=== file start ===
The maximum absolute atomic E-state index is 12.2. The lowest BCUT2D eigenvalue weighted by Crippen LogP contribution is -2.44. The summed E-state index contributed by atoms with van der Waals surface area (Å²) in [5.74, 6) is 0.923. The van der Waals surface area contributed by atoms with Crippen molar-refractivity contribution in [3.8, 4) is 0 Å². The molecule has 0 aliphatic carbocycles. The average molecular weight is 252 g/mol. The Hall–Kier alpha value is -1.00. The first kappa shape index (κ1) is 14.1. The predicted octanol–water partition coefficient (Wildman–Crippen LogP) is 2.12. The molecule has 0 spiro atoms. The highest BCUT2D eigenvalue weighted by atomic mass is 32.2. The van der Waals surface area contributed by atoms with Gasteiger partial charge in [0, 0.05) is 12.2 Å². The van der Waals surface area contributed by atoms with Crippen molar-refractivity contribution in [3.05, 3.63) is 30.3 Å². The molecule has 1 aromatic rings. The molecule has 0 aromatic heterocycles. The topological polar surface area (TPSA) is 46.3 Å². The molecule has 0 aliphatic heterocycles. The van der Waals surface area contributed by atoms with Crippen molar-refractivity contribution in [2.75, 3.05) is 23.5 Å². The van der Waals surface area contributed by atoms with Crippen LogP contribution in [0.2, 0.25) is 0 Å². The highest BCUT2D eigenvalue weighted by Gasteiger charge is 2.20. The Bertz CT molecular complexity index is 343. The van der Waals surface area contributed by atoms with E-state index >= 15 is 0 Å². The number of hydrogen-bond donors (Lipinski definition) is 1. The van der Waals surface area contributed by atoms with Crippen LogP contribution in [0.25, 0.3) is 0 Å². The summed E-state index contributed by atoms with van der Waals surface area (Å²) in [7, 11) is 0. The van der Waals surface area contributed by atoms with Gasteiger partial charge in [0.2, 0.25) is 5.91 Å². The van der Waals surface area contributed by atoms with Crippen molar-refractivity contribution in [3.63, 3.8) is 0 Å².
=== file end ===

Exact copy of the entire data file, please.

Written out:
The maximum absolute atomic E-state index is 12.2. The lowest BCUT2D eigenvalue weighted by Crippen LogP contribution is -2.44. The summed E-state index contributed by atoms with van der Waals surface area (Å²) in [5.74, 6) is 0.923. The van der Waals surface area contributed by atoms with Crippen molar-refractivity contribution in [3.8, 4) is 0 Å². The molecule has 0 aliphatic carbocycles. The average molecular weight is 252 g/mol. The Hall–Kier alpha value is -1.00. The first kappa shape index (κ1) is 14.1. The predicted octanol–water partition coefficient (Wildman–Crippen LogP) is 2.12. The molecule has 0 spiro atoms. The highest BCUT2D eigenvalue weighted by atomic mass is 32.2. The van der Waals surface area contributed by atoms with Gasteiger partial charge in [0, 0.05) is 12.2 Å². The van der Waals surface area contributed by atoms with Crippen molar-refractivity contribution in [3.05, 3.63) is 30.3 Å². The molecule has 1 aromatic rings. The molecule has 0 aromatic heterocycles. The topological polar surface area (TPSA) is 46.3 Å². The molecule has 0 aliphatic heterocycles. The van der Waals surface area contributed by atoms with Crippen molar-refractivity contribution in [2.75, 3.05) is 23.5 Å². The van der Waals surface area contributed by atoms with Crippen LogP contribution in [0.2, 0.25) is 0 Å². The highest BCUT2D eigenvalue weighted by Gasteiger charge is 2.20. The Bertz CT molecular complexity index is 343. The van der Waals surface area contributed by atoms with E-state index >= 15 is 0 Å². The number of hydrogen-bond donors (Lipinski definition) is 1. The van der Waals surface area contributed by atoms with Crippen LogP contribution in [0.25, 0.3) is 0 Å². The summed E-state index contributed by atoms with van der Waals surface area (Å²) in [7, 11) is 0. The van der Waals surface area contributed by atoms with Gasteiger partial charge in [0.2, 0.25) is 5.91 Å². The van der Waals surface area contributed by atoms with Crippen molar-refractivity contribution in [3.63, 3.8) is 0 Å².